Last year, Square Enix surprised the world with a special announcement at E3 – a little-known game called NieR would be getting a sequel. The original 2010 release failed to live up to critical and sales expectations alike, spelling doom for the now cult classic RPG. For as much love as it received in smaller circles, many fans believed a sequel nigh impossible.
That is, until now. Square Enix revealed a surprise partnership with Platinum Games who are bringing their action game specialties to the plate. Married with Taro Yoko’s world building and story-telling it’s bound to be a treat.
We recently had a chance to sit down with Yosuke Saito, NieR series producer as well as storied composer Keiichi Okabe, known for his work on the original NieR and Tekken franchise. During the interview we discuss the world of NieR: Automata, teaming up with Platinum Games and some of the concepts behind the unexpected sequel.
Nova Crystallis: Can you tell us more about the central aspect of “agaki” (struggle against odds) and how it is reflected by the game’s story, setting and gameplay?
Yosuke Saito: The way you would interpret the story may vary from person to person. It’s not an agaki per se, it’s more a fight between humans and aliens. Both sides and the mechanical or android lifeforms all have their own motives to fight for.
Nova Crystallis: The eyes of 2B and S9 are covered by a military visor for most of the times as far as I know. It seems a bit irritating because the eyes are quite important for the personality of a character. What was the reason behind this idea and will there be moments when we can see their eyes?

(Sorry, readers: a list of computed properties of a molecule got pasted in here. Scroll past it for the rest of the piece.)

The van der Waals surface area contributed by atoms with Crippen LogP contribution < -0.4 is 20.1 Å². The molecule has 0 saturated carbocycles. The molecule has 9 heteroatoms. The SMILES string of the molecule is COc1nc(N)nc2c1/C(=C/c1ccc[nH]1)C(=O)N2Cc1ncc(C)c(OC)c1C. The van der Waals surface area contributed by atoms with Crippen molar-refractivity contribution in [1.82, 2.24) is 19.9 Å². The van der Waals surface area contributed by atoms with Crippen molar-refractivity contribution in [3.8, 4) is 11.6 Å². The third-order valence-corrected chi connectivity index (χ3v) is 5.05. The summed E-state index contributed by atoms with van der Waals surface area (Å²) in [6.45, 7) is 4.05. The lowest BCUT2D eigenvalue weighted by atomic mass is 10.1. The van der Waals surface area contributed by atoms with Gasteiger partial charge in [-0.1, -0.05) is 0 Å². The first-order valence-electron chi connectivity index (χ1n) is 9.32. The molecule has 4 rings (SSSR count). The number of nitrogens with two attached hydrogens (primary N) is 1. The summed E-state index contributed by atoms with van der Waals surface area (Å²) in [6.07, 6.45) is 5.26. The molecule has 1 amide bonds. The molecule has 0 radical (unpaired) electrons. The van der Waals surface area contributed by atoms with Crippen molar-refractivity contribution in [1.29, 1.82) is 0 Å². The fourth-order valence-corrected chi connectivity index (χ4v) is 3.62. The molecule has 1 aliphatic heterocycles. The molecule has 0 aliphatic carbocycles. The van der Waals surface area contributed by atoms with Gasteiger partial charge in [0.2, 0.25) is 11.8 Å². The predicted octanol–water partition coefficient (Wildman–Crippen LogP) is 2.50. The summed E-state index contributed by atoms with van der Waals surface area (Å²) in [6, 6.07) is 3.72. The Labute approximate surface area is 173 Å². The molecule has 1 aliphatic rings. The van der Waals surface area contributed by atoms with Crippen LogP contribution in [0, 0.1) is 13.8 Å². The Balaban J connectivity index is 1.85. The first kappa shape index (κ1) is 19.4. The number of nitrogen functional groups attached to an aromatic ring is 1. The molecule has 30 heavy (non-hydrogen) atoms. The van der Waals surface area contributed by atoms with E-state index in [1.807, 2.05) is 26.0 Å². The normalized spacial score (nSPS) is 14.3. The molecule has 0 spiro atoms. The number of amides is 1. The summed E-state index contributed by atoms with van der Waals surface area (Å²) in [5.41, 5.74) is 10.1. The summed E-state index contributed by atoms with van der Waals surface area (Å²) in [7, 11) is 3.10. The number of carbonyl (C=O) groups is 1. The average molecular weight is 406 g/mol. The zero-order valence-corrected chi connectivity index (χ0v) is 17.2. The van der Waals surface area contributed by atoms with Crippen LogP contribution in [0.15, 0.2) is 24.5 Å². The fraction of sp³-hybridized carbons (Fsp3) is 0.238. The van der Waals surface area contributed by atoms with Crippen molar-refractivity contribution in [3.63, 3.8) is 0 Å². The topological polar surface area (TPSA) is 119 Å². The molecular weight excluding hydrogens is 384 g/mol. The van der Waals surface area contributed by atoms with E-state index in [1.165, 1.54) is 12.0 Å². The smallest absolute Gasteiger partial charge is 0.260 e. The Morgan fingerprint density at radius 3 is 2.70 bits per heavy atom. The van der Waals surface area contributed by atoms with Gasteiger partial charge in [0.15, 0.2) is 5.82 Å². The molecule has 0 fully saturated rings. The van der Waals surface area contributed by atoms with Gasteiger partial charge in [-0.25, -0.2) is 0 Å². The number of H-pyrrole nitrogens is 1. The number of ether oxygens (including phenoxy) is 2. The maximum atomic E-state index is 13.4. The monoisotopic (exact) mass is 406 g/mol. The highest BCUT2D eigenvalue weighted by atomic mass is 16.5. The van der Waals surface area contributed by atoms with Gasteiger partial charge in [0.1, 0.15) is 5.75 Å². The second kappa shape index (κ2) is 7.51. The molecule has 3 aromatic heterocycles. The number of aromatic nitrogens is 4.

Yosuke Saito: It is true that the characters wear the goggles in the game. It’s how they experience the battlefield and how they analyze and get their information.
As for the story we have a certain reason why you don’t see their eyes. It’s something we won’t spoil right now and it’s something you have to discover for your own while playing the game.
Whether you will be able to see their eyes or not will be a secret.
Nova Crystallis: Does NieR: Automata feature an open world or do you have several levels or hubs, which follow each other?
Yosuke Saito: It’s one large region, a real open world. There may be hub-like areas in the game but it is one large world you can discover. While we use the debug tool right now to change levels, there will be a seamless experience in the final game with regions all connected with each other.
Nova Crystallis: Can you travel to any place in the game world right from the beginning and is access maybe limited because of very tough enemies? Or will it be accessible during the course of the story?
Yosuke Saito: You will be able to travel to more areas with each progress in the story.
Nova Crystallis: The art style and graphics are really pretty. What kind of graphics engine do you use for this game?
Yosuke Saito: It’s a unique graphics engine Platinum Games has designed just for this game. For the original game lighting effects were very important, so the team at Platinum Games worked really hard to recreate this for NieR: Automata.
Nova Crystallis: How many different weapons do you plan for the game?